"We are more than happy to sit down and start over. Not scale back, but start over in a true negotiating process rather than the Democrats going back to try to pick off one or two Republicans," the Arizona Republican said on CBS' "The Early Show" Thursday.
McCain said Democrats' efforts on health care reform were a "major miscalculation, not only the way they went about trying to get this legislation passed on a strictly partisan basis, but also neglecting what the majority of Americans' concern [are], that is jobs and the economy.
Brown beat out Democrat Martha Coakley in a special election Tuesday to fill the seat of the late Sen. Ted Kennedy. His victory gives Republicans 41 Senate seats, breaking the Democratic super-majority.
McCain said that while voter disenchantment worked in Mr. Obama's favor when he won the presidency in 2008, Brown's surprise victory could be chalked up to similar sentiments.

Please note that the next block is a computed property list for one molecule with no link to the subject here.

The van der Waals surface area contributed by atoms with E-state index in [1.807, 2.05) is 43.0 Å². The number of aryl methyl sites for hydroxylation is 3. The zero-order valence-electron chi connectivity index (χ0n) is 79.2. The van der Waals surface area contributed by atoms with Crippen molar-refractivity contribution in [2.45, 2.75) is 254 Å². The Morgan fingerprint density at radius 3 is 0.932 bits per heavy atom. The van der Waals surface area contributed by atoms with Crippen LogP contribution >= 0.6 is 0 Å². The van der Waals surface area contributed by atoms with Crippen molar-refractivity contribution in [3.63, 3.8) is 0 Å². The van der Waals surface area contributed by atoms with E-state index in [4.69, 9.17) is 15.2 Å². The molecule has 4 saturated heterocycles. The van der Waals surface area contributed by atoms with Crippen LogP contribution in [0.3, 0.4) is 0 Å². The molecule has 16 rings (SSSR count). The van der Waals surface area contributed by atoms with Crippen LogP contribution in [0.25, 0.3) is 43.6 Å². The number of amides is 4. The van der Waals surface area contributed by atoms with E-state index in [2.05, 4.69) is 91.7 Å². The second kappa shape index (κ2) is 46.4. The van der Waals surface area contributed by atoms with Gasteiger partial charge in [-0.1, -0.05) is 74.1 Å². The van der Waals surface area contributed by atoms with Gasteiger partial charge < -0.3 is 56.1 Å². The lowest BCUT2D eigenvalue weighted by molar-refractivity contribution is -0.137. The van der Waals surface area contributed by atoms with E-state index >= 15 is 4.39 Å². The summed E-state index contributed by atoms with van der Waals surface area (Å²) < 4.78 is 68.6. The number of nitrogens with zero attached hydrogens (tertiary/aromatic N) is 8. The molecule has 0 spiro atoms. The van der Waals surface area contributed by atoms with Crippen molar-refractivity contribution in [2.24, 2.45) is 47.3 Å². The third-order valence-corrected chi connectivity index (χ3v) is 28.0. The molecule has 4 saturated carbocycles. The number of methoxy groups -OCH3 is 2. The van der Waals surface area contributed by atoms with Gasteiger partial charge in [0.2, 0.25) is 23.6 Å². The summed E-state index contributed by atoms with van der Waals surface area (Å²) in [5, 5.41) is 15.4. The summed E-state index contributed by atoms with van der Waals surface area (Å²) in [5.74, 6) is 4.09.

"I think the dissatisfaction and anger is focused on the process and the lack of change that would bring the American people into a more transparent process. And instead, it's the old time Chicago-style sausage making, which is very unsavory."
And though Brown's win came largely on the backs of independent voters, McCain said Republicans still have work to do to cement their support.
"I think we were punished in 2008 because we Republicans allowed spending to go get completely out of control and we betrayed independents and part of our base. So, yes, independents have not come over to Republicans yet. Independents are still out there and they're going to make a decision issue by issue, election by election.
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